February 29, 2012
Workshop features authentic Mexican flavors
It may have been 40 degrees outside Derby Dining Center, but the atmosphere inside was muy caliente at the eighth annual department of hospitality management and dietetics' Culinary Enhancement Workshop.
Taji Marie, executive chef and co-owner of the Los Angeles-based culinary events company Simple Gourmet was on hand to lead the 2012 workshop, "Authentic Flavors From the Regions of Mexico." Marie introduced attendees to the surprising and complex south-of-the-border flavors that can be achieved with basic ingredients and uncomplicated cooking techniques. Through hands-on instruction and a variety of demonstrations, Marie set out to show the group that Mexican food is about much more than tacos and burritos.
"I came to K-State to talk about Mexican food in a nonstereotypical way — to direct people to the more traditional flavors and unique preparations they may not have encountered at the local restaurant," Marie said. "Many are surprised to learn that you don't have to have advanced cooking skills or obscure ingredients to achieve a more traditional Mexican dish."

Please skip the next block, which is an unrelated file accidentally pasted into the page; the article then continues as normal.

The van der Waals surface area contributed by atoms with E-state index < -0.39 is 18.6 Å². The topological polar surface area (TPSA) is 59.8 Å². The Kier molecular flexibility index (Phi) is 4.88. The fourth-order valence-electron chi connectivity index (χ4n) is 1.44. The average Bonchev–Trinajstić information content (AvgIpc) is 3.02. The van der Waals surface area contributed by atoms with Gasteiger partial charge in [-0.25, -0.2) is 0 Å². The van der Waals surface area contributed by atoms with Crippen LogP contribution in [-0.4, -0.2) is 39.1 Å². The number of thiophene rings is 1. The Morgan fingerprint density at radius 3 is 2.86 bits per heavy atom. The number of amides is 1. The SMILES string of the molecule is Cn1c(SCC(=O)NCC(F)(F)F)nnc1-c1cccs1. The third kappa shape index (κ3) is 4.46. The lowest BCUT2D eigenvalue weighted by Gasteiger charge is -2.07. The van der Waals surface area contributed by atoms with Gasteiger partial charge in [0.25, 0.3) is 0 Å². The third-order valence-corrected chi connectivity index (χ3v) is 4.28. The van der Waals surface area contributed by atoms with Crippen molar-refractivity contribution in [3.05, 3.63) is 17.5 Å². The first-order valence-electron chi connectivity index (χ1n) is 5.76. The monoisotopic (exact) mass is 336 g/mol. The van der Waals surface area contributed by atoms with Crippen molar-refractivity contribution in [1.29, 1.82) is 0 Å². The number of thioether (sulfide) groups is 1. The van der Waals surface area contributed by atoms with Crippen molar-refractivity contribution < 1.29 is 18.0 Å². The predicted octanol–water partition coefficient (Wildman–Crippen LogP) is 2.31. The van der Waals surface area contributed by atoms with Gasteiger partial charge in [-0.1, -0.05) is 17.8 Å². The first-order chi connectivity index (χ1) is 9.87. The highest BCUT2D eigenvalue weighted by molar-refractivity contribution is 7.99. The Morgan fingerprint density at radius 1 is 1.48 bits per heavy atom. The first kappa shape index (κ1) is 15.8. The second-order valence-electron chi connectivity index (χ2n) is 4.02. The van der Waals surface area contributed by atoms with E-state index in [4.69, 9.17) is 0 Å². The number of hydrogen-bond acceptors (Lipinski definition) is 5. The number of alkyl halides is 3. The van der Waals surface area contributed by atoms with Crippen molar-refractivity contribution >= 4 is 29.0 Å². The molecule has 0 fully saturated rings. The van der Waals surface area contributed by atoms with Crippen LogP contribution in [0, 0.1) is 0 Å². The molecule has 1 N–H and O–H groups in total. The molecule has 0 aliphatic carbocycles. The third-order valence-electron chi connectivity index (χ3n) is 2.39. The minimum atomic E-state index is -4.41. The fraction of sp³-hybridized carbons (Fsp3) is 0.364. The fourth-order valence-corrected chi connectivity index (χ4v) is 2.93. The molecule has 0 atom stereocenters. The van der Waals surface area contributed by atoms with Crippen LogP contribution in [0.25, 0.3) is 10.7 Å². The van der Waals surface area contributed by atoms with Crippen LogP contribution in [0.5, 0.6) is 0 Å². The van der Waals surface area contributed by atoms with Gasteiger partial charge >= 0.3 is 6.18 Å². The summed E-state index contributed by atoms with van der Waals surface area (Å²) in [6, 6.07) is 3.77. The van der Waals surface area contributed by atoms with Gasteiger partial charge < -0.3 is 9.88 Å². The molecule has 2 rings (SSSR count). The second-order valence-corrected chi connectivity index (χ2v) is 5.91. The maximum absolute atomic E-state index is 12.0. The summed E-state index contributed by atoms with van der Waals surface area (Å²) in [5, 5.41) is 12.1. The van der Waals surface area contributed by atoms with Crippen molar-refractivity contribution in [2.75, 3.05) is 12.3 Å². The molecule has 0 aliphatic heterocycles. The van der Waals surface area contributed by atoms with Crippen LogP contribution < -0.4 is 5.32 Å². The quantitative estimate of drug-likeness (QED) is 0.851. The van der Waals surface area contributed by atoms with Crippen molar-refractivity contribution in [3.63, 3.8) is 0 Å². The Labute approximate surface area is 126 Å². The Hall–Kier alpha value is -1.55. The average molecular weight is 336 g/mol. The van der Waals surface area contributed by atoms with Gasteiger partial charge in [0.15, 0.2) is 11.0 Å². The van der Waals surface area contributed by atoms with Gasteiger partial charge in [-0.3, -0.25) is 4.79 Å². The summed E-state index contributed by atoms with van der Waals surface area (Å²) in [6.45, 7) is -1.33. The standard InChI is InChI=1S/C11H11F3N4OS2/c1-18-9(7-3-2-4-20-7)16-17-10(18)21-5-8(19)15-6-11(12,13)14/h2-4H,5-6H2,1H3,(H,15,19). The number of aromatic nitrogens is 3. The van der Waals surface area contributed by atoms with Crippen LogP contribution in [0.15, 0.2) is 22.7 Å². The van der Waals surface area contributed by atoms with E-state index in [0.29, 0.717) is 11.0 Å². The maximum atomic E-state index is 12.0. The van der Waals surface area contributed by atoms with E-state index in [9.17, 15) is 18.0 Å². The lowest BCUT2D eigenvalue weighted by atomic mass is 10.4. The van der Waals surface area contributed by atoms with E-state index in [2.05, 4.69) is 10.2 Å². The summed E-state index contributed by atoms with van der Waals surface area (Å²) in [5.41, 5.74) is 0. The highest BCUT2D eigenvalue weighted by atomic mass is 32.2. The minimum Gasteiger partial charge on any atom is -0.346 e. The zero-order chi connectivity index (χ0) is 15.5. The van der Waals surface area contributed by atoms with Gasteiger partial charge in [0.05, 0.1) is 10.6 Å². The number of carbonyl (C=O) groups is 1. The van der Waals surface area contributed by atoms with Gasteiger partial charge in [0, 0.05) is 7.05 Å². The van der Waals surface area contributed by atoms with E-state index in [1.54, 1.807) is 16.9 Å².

Marie based her workshop on the regional variations found in Mexican cuisine, comparing the differences to those here in the United States.
"Mexico is a big country, similar to the United States in that every region has its unique flavors," she said. "Here we have Cajun in the Southeast, barbeque in the Midwest, seafood in New England, and so on."
Marie prepared a green mole dish to highlight influences from central Mexico, fish tacos with a Baja California flair, and other items that featured flavors from the Pacific Coast, the Gulf of Mexico states and the Yucatan Peninsula.
The two-day annual workshop series was created in 2005 by Melissa Schrader, housing and dining services dietitian and instructor of hospitality management and dietetics, to provide students with a broader perspective of the world. This year's event gave students, food service professionals and general food enthusiasts a chance to experience Mexican food that hadn't been altered by Northern preferences.
"The annual Culinary Enhancement Workshop gives students opportunities to learn about things they wouldn’t otherwise experience in their classes or travels," Schrader said. "It gives dietetics students valuable food-preparation experience, and the hospitality management students gain an understanding of other cultures that provides them with the tools they will need to better accommodate individuals from across the globe."